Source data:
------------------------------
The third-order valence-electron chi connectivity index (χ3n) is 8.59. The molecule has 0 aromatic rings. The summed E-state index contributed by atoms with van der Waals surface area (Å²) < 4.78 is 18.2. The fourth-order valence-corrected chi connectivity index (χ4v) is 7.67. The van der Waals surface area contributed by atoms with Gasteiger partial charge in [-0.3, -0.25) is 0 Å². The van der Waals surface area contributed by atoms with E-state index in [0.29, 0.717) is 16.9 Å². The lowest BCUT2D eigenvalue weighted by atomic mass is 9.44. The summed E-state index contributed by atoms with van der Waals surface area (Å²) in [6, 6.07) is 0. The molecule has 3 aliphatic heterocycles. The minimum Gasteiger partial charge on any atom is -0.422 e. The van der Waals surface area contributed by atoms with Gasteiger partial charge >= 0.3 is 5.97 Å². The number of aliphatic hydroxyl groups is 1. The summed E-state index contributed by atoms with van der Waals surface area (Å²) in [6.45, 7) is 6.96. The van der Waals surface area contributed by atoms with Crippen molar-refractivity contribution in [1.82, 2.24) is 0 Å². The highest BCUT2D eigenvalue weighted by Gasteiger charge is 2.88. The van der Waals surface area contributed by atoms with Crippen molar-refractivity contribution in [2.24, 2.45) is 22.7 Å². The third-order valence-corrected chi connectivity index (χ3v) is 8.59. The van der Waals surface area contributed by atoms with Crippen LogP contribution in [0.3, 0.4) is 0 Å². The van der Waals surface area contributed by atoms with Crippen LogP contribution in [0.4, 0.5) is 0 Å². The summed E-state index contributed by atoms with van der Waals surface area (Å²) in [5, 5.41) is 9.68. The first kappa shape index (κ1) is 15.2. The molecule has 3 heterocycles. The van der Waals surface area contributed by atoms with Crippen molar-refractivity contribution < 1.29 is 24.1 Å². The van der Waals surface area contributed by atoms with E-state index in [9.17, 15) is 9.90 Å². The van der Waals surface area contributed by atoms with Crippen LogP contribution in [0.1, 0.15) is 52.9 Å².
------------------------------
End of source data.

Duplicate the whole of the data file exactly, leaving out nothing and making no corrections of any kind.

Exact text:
The third-order valence-electron chi connectivity index (χ3n) is 8.59. The molecule has 0 aromatic rings. The summed E-state index contributed by atoms with van der Waals surface area (Å²) < 4.78 is 18.2. The fourth-order valence-corrected chi connectivity index (χ4v) is 7.67. The van der Waals surface area contributed by atoms with Gasteiger partial charge in [-0.3, -0.25) is 0 Å². The van der Waals surface area contributed by atoms with E-state index in [0.29, 0.717) is 16.9 Å². The lowest BCUT2D eigenvalue weighted by atomic mass is 9.44. The summed E-state index contributed by atoms with van der Waals surface area (Å²) in [6, 6.07) is 0. The molecule has 3 aliphatic heterocycles. The minimum Gasteiger partial charge on any atom is -0.422 e. The van der Waals surface area contributed by atoms with Gasteiger partial charge >= 0.3 is 5.97 Å². The number of aliphatic hydroxyl groups is 1. The summed E-state index contributed by atoms with van der Waals surface area (Å²) in [6.45, 7) is 6.96. The van der Waals surface area contributed by atoms with Crippen molar-refractivity contribution in [1.82, 2.24) is 0 Å². The highest BCUT2D eigenvalue weighted by Gasteiger charge is 2.88. The van der Waals surface area contributed by atoms with Crippen molar-refractivity contribution in [2.24, 2.45) is 22.7 Å². The third-order valence-corrected chi connectivity index (χ3v) is 8.59. The van der Waals surface area contributed by atoms with Crippen LogP contribution in [0.3, 0.4) is 0 Å². The van der Waals surface area contributed by atoms with Crippen LogP contribution in [0.4, 0.5) is 0 Å². The summed E-state index contributed by atoms with van der Waals surface area (Å²) in [5, 5.41) is 9.68. The first kappa shape index (κ1) is 15.2. The molecule has 3 heterocycles. The van der Waals surface area contributed by atoms with Crippen molar-refractivity contribution < 1.29 is 24.1 Å². The van der Waals surface area contributed by atoms with E-state index in [9.17, 15) is 9.90 Å². The van der Waals surface area contributed by atoms with Crippen LogP contribution in [0.1, 0.15) is 52.9 Å².